Best-selling mystery writer and City College alum Walter Mosley talks about the creative process, major influences in his life, and a myriad other topics, with Terrance McKnight, host of WQXR’s Evening Music. Mosley, best known for his crime fiction featuring black private investigator Easy Rawlins, inspired creation of the City College Publishing Certificate Program (PCP) and was recently honored at the 2014 Langston Hughes Festival.
Recent satellite images document the scale of destruction from organized looting to thousands of vital archaeological sites in the region known as the “cradle of civilization.” During a lecture at Baruch College, “Looting the Past, Destroying the Future: Revolution, Terrorism, and Archaeology in Egypt and Syria,” Baruch College archaeology professor Anna Boozer and John Jay College of Criminal Justice art crime professor Erin Thompson discuss the extent of the damage and the significant impact it will have on the cultural heritage for future generations.
The prize-winning author of five biographies, A. Scott Berg, discusses the process of selecting a prominent figure to immerse yourself in and what he liked and disliked about some of his previous subjects. In an interview with Gary Giddins at the Graduate Center, Berg describes his admiration for Woodrow Wilson and Max Perkins, while confesses feeling conflicted over others, including aviator Charles Lindbergh, the subject of his 1999 Pulitzer Prize biography.
A conflict has been waging across the Internet in the past few years between “hacktivists” attempting own their own to expose public and private abuse and prosecutors and private companies trying to stop them. Peter Ludlow, a philosophy professor from Northwestern University, details this struggle in a lecture at John Jay College. Ludlow explains why the activists feel compelled to act and also explores how the government has attempted to combat those efforts with what critics call questionable legislation.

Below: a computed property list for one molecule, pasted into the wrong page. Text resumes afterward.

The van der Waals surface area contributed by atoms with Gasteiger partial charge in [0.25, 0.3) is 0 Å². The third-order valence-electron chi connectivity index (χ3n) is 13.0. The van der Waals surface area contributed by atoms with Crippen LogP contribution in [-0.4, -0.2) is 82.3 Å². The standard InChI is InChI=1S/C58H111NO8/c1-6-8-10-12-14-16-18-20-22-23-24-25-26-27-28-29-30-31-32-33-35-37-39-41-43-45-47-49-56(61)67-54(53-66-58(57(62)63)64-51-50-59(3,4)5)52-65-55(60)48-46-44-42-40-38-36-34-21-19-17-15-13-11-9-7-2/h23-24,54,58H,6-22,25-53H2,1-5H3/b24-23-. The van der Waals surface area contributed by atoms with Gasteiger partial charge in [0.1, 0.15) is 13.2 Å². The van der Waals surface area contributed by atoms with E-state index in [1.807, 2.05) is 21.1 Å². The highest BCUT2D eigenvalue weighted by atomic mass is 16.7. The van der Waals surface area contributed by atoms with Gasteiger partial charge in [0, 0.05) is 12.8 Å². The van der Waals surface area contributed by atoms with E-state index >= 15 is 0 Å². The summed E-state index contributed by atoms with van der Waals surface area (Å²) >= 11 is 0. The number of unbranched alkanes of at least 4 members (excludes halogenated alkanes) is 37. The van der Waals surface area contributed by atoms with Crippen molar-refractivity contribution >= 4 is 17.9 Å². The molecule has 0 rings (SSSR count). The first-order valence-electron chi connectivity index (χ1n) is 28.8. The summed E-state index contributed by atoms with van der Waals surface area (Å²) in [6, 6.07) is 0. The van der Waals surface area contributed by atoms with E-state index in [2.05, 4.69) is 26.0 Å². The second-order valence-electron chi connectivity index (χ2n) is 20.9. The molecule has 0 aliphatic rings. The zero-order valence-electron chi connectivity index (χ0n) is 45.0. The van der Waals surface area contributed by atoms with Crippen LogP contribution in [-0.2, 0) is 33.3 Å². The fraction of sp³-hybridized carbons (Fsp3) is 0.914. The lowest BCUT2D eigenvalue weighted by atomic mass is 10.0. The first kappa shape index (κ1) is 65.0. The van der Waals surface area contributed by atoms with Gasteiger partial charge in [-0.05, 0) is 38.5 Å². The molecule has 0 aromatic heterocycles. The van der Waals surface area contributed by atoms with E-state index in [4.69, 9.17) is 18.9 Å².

Newsweek’s international editor and author Nicholas Wapshott discusses how Franklin D. Roosevelt tried to persuade the American people to abandon an isolationist spirit and enter World War II — dictating American foreign policy for decades to follow. His latest book, The Sphinx – Franklin Roosevelt, The Isolationists, and The Road To World War II, takes its “Sphinx” title from the nickname Roosevelt earned for his cunning rapport with the press.
Alexandra Logue, a behavioral scientist and CUNY’s former vice chancellor for academic affairs, discusses the newly released fourth edition of The Psychology of Eating and Drinking. Her book explores the scientific research of every aspect of food behaviors, disorders, nutrition and weight—and separates real science from pop science.
Standing committee meeting of the Board of Trustees, Committee on Fiscal Affairs, February 2, 2015.
Standing committee meeting of the Board of Trustees, Committee on Facilities, Planning and Management, February 2, 2015.
Standing committee meeting of the Board of Trustees, Committee on Student Affairs and Special Programs, February 2, 2015.
Standing committee meeting of the Board of Trustees, Committee on Academic, Policy, Program, and Research, February 2, 2015.